The Language of Flowers: A Victorian Art Still Relevant Today

Rose Flower

Despite being little more than the reproductive organs of plants, flowers have fascinated humans since we first developed the ability to distinguish colors and patterns. Few things in nature offer as much beauty packed into a small and easy to carry package. It’s only natural that flowers were some of the first forms of currency, items given as gifts, and sacrifices offered to the gods. With a keen sense of curiosity and a dedication to record keeping, the Victorians took the human fascination with flowers to a new level. Turn back the clock and discover where many of the pairs of flowers and their meanings we use today originated.

When Were the Victorian Times?

Despite a brief mention of the eras of recent history in elementary school, most people are still a little vague on exactly when the Victorian era took place. It takes its name from Queen Victoria of England, so naturally it began in 1837 with the beginning of her reign and ended after her death in 1901. Those 60 years were some of the most stable and peaceful years the island had experienced for centuries, so culture began to shift towards more intellectual and artistic pursuits. Rich English men and women found themselves with a lot of spare time on their hands, so diversions like developing a Victorian flower language were a good way to stay busy.

Marigold Flowers

The Rise of Floriography

Of course, the careful arrangement of Lily of the Valley mixed with Baby’s Breath didn’t pop up overnight. The Victorians developed their love for flower meanings because it was an ancient tradition in the Ottoman Empire and other parts of the East, and England was conquering and trading with much of that region just as a lapse in major wars gave the upper class plenty of recreational time to spare. Since the social stratification and focus on respectability kept people from speaking openly to each other, giving small bouquets with secret messages was often the only way to be honest with each other.

These bundles of matching or contrasting flowers were called talking bouquets, nosegays, and tussie-mussies. You could wrap up a bundle of fresh rosebuds and a spray of Forget Me Not with a ribbon and hand it over to a suitor to express romantic interest without saying a word. If you were tired of getting marriage proposals from every lord with a manor, sporting a Hydrangea as a fashion accessory was a quick way to ward off unwanted attention. Some of the most common flower and meaning combinations included:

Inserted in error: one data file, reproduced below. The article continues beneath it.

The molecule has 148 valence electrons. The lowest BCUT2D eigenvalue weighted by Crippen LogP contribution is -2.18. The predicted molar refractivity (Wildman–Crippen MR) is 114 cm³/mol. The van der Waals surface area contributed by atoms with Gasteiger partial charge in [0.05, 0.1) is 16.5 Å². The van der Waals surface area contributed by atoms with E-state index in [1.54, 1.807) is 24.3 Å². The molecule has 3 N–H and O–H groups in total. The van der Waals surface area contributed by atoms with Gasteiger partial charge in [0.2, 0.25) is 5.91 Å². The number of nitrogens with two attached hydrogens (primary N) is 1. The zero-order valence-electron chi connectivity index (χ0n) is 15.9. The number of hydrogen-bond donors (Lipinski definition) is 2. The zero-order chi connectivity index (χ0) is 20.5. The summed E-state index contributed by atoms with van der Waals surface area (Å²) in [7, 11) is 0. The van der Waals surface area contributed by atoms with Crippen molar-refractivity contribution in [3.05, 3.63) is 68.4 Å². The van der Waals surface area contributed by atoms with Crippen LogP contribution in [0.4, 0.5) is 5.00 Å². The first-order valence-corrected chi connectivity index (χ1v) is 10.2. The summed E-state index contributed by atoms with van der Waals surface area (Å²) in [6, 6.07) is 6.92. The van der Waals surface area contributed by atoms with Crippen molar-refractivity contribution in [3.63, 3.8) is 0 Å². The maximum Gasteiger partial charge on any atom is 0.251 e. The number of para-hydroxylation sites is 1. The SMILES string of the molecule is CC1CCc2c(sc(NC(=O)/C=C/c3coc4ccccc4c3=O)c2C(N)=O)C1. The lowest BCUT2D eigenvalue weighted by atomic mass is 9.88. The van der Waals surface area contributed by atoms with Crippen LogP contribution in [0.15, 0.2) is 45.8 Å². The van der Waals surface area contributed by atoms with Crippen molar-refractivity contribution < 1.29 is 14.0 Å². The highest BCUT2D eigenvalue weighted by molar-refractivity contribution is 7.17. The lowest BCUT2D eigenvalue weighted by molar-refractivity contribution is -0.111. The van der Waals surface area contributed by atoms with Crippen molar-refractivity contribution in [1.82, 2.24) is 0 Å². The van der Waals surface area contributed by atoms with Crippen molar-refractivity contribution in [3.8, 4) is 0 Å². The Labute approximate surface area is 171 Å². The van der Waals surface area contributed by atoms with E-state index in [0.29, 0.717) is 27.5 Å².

• Honeysuckle – The enduring bonds of true love
  • Marigold – Grief and despair over a loss
  • Rosemary – Remembrance
  • Trumpet Flower – Social standing and fame
  • Lupine – A voracious desire for something
  • Mushrooms – Suspicions
  • Pink Peonies – Feeling bashful and shy
  • Dog Roses – The contrast of pleasure and pain

Bunch of pink peonies in a garden** Note: Shallow depth of field

Do you want to have more success and joy in your life? The best way to do this is by learning more about your name through numerology. It is a 4,000 year-old science that can help you learn the meaning of your name, because your name was no accident! All it takes is your name and date of birth, click here to get your free personalized numerology reading.

Modern Usage

We still use many of the same meanings the Victorians created years ago, but some flowers have changed meanings. Modern interest in the old-fashioned forms of flower communication peaked with the release of the novel named “The Language of Flowers” by author Vanessa Diffenbaugh and similarly themed romance novels. While Diffenbaugh’s story follows a young girl who overcomes her issues with the help of communication through floral arrangements, she also published a matching Language of Flowers dictionary to satisfy the curiosity of readers who wanted to know more. Now you can find hundreds of websites and books outlining the various differences in meanings between different colors of roses, tulips, and other favorite Victorian flowers.

Do Your Essential Oils Pass the "Triple Purity Test"? Discover How to Protect Yourself and Your Family from the 4 Shocking Ingredients Lurking in Most Oils. The essential oils that are in your home right now could be doing more harm than good. As you’re about to find out, it’s a chance you probably don’t want to take. Here’s Why: New research shows all essential oils are NOT the same. Believing that they are could deliver very negative consequences. Even worse, the less-than-pure ingredients being found in some oils could completely eliminate their health benefits altogether and could even leave you worse off than when you started!
>>Click Here To Learn More And Find Out About Organixx Essential Oils